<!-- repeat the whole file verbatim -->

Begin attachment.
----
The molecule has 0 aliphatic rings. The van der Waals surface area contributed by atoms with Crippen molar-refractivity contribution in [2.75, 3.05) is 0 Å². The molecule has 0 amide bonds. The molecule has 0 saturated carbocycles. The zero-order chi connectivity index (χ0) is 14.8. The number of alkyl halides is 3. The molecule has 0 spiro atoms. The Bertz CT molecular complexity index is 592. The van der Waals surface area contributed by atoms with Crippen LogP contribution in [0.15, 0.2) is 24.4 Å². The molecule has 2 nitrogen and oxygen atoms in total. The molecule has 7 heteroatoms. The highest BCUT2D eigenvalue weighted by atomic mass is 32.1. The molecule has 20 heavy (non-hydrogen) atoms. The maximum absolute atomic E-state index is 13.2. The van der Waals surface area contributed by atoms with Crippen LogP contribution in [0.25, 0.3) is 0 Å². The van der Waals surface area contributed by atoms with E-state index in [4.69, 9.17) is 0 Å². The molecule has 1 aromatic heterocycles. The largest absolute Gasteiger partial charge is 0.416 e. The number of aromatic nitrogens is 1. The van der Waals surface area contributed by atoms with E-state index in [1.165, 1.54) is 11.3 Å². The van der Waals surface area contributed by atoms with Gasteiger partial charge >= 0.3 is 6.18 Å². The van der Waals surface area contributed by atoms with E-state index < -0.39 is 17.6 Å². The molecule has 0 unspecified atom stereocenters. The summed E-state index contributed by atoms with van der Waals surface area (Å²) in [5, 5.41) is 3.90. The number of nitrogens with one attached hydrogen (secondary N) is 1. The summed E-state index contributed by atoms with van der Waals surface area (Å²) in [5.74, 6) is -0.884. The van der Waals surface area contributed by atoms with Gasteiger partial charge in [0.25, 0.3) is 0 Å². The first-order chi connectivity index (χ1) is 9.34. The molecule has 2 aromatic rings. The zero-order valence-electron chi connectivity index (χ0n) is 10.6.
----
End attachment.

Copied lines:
The molecule has 0 aliphatic rings. The van der Waals surface area contributed by atoms with Crippen molar-refractivity contribution in [2.75, 3.05) is 0 Å². The molecule has 0 amide bonds. The molecule has 0 saturated carbocycles. The zero-order chi connectivity index (χ0) is 14.8. The number of alkyl halides is 3. The molecule has 0 spiro atoms. The Bertz CT molecular complexity index is 592. The van der Waals surface area contributed by atoms with Crippen LogP contribution in [0.15, 0.2) is 24.4 Å². The molecule has 2 nitrogen and oxygen atoms in total. The molecule has 7 heteroatoms. The highest BCUT2D eigenvalue weighted by atomic mass is 32.1. The molecule has 20 heavy (non-hydrogen) atoms. The maximum absolute atomic E-state index is 13.2. The van der Waals surface area contributed by atoms with Crippen LogP contribution in [0.25, 0.3) is 0 Å². The van der Waals surface area contributed by atoms with E-state index in [4.69, 9.17) is 0 Å². The molecule has 1 aromatic heterocycles. The largest absolute Gasteiger partial charge is 0.416 e. The number of aromatic nitrogens is 1. The van der Waals surface area contributed by atoms with E-state index in [1.165, 1.54) is 11.3 Å². The van der Waals surface area contributed by atoms with Gasteiger partial charge >= 0.3 is 6.18 Å². The van der Waals surface area contributed by atoms with E-state index < -0.39 is 17.6 Å². The molecule has 0 unspecified atom stereocenters. The summed E-state index contributed by atoms with van der Waals surface area (Å²) in [5, 5.41) is 3.90. The number of nitrogens with one attached hydrogen (secondary N) is 1. The summed E-state index contributed by atoms with van der Waals surface area (Å²) in [5.74, 6) is -0.884. The van der Waals surface area contributed by atoms with Gasteiger partial charge in [0.25, 0.3) is 0 Å². The first-order chi connectivity index (χ1) is 9.34. The molecule has 2 aromatic rings. The zero-order valence-electron chi connectivity index (χ0n) is 10.6.